The role of sports in the global economy is complicated for a couple of reasons. At the most basic level, the issue of measurement of sports is problematic.  For example, if one limits sports to those competitions that attract paying spectators and television viewers, then the role of sports in the economy is quite small and would barely register in calculations of the value of world production of goods and services. One could expand to include sport clubs, fitness training centres and training programs for youth and adults, and even include sports equipment, clothing and footwear. Still, the aggregate value is very small.

Of course, there is far more to the role of sports in the global economy than simply the value of the goods and services produced and consumed in the market.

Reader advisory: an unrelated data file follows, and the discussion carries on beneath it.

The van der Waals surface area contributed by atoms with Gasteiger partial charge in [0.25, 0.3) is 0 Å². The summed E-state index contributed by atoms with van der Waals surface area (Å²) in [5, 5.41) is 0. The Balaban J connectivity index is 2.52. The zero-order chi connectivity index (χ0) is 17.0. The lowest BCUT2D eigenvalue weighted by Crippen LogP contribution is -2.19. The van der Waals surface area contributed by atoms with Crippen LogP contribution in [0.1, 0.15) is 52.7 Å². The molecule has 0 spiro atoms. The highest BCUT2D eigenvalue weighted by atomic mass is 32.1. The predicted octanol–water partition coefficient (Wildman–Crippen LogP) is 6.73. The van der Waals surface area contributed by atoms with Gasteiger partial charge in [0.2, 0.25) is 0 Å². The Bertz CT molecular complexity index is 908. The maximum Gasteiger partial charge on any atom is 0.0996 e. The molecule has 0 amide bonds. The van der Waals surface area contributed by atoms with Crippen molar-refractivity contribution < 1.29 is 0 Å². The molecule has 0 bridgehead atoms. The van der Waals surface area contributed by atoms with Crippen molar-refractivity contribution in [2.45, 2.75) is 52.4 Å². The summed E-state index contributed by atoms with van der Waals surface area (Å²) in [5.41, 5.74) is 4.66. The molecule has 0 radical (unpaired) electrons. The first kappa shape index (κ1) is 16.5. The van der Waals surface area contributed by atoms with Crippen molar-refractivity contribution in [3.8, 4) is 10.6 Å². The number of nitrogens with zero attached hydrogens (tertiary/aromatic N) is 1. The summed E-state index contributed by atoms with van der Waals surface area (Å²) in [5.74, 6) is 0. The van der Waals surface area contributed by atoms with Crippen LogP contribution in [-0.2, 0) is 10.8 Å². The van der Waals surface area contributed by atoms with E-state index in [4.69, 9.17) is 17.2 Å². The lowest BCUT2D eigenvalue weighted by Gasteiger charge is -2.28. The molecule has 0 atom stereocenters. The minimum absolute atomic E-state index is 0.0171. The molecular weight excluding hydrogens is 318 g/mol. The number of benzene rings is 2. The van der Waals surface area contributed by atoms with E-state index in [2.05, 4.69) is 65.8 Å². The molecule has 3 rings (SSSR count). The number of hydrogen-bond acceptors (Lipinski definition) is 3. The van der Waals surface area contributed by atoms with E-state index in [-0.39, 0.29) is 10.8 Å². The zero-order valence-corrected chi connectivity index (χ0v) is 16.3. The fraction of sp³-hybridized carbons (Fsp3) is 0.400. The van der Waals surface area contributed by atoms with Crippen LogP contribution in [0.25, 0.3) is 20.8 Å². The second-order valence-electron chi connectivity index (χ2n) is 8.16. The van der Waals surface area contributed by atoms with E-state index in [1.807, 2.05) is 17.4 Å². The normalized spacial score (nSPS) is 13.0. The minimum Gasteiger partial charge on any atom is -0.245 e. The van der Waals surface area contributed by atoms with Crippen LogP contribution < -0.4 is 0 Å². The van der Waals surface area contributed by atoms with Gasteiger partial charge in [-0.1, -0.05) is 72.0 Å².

Participating in sports contributes to physical and mental health. Sports builds community among disparate people who come together to cheer for a common player or team. These sorts of contributions to the global economy from sports are very difficult to estimate, but they are surely important and probably more valuable than the simple market value of the goods and services connected to sports.

My latest research in sports relates to the interaction between co-workers within a team. In many firms, groups of workers form a team with a specific purpose, like developing a new marketing plan, maximizing the amount of production during a specific time period, or minimizing the breakage or waste in the process. The issue that arises is to align the incentives of the workers in a way that gets them to reach that team goal most effectively.